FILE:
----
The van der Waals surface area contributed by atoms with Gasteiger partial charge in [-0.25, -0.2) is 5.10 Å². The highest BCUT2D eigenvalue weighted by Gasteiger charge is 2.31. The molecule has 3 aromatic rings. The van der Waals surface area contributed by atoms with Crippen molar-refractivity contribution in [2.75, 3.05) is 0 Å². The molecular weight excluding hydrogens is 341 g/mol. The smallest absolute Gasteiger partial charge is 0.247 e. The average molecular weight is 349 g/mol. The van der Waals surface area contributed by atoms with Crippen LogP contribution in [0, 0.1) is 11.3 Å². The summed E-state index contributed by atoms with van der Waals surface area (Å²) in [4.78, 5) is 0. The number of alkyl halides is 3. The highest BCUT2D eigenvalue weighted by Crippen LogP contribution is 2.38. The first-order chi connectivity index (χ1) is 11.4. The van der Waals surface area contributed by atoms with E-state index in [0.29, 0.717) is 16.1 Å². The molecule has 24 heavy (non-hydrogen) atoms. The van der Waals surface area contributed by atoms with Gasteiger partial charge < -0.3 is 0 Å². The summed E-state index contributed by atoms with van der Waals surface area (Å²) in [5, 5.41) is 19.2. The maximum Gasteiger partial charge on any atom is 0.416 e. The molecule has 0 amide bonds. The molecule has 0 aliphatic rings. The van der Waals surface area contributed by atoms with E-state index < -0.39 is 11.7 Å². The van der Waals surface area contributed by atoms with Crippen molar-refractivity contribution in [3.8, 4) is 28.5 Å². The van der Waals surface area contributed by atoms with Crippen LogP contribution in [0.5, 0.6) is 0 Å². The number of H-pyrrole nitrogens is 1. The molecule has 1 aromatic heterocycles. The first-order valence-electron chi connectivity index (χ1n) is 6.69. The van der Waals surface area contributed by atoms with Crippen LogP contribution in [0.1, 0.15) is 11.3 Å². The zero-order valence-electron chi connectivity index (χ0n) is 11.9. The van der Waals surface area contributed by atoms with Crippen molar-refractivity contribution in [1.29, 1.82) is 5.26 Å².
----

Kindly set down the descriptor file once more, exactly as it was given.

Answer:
The van der Waals surface area contributed by atoms with Gasteiger partial charge in [-0.25, -0.2) is 5.10 Å². The highest BCUT2D eigenvalue weighted by Gasteiger charge is 2.31. The molecule has 3 aromatic rings. The van der Waals surface area contributed by atoms with Crippen molar-refractivity contribution in [2.75, 3.05) is 0 Å². The molecular weight excluding hydrogens is 341 g/mol. The smallest absolute Gasteiger partial charge is 0.247 e. The average molecular weight is 349 g/mol. The van der Waals surface area contributed by atoms with Crippen LogP contribution in [0, 0.1) is 11.3 Å². The summed E-state index contributed by atoms with van der Waals surface area (Å²) in [4.78, 5) is 0. The number of alkyl halides is 3. The highest BCUT2D eigenvalue weighted by Crippen LogP contribution is 2.38. The first-order chi connectivity index (χ1) is 11.4. The van der Waals surface area contributed by atoms with E-state index in [0.29, 0.717) is 16.1 Å². The molecule has 24 heavy (non-hydrogen) atoms. The van der Waals surface area contributed by atoms with Gasteiger partial charge < -0.3 is 0 Å². The summed E-state index contributed by atoms with van der Waals surface area (Å²) in [5, 5.41) is 19.2. The maximum Gasteiger partial charge on any atom is 0.416 e. The molecule has 0 amide bonds. The molecule has 0 aliphatic rings. The van der Waals surface area contributed by atoms with E-state index < -0.39 is 11.7 Å². The van der Waals surface area contributed by atoms with Crippen molar-refractivity contribution in [3.8, 4) is 28.5 Å². The van der Waals surface area contributed by atoms with Crippen LogP contribution in [0.5, 0.6) is 0 Å². The number of H-pyrrole nitrogens is 1. The molecule has 1 aromatic heterocycles. The first-order valence-electron chi connectivity index (χ1n) is 6.69. The van der Waals surface area contributed by atoms with Crippen LogP contribution in [0.1, 0.15) is 11.3 Å². The zero-order valence-electron chi connectivity index (χ0n) is 11.9. The van der Waals surface area contributed by atoms with Crippen molar-refractivity contribution in [1.29, 1.82) is 5.26 Å².